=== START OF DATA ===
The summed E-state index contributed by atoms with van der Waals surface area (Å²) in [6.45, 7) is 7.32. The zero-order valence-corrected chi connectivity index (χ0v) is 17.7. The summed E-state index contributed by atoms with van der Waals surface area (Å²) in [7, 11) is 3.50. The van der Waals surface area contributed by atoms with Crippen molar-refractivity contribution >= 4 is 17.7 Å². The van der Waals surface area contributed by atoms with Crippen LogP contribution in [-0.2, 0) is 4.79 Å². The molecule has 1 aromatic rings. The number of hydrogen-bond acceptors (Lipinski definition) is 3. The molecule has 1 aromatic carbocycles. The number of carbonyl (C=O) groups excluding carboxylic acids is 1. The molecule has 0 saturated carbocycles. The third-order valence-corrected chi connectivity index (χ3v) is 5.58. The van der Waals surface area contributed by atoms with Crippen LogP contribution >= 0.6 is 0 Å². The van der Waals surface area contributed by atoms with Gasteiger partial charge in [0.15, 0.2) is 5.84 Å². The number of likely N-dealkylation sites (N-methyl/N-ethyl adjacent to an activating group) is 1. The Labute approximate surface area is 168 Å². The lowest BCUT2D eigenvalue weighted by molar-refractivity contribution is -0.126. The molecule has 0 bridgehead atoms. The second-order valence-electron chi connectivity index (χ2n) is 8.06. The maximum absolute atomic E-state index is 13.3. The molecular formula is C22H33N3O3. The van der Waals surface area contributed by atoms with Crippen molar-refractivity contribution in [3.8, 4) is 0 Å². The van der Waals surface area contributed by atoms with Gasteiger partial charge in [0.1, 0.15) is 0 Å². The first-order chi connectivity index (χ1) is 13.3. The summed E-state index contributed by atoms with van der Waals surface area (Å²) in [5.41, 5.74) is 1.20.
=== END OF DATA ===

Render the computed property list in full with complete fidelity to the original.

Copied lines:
The summed E-state index contributed by atoms with van der Waals surface area (Å²) in [6.45, 7) is 7.32. The zero-order valence-corrected chi connectivity index (χ0v) is 17.7. The summed E-state index contributed by atoms with van der Waals surface area (Å²) in [7, 11) is 3.50. The van der Waals surface area contributed by atoms with Crippen molar-refractivity contribution >= 4 is 17.7 Å². The van der Waals surface area contributed by atoms with Crippen LogP contribution in [-0.2, 0) is 4.79 Å². The molecule has 1 aromatic rings. The number of hydrogen-bond acceptors (Lipinski definition) is 3. The molecule has 1 aromatic carbocycles. The number of carbonyl (C=O) groups excluding carboxylic acids is 1. The molecule has 0 saturated carbocycles. The third-order valence-corrected chi connectivity index (χ3v) is 5.58. The van der Waals surface area contributed by atoms with Crippen LogP contribution >= 0.6 is 0 Å². The van der Waals surface area contributed by atoms with Gasteiger partial charge in [0.15, 0.2) is 5.84 Å². The number of likely N-dealkylation sites (N-methyl/N-ethyl adjacent to an activating group) is 1. The Labute approximate surface area is 168 Å². The lowest BCUT2D eigenvalue weighted by molar-refractivity contribution is -0.126. The molecule has 0 bridgehead atoms. The second-order valence-electron chi connectivity index (χ2n) is 8.06. The maximum absolute atomic E-state index is 13.3. The molecular formula is C22H33N3O3. The van der Waals surface area contributed by atoms with Crippen molar-refractivity contribution in [3.8, 4) is 0 Å². The van der Waals surface area contributed by atoms with Gasteiger partial charge in [0.1, 0.15) is 0 Å². The first-order chi connectivity index (χ1) is 13.3. The summed E-state index contributed by atoms with van der Waals surface area (Å²) in [5.41, 5.74) is 1.20.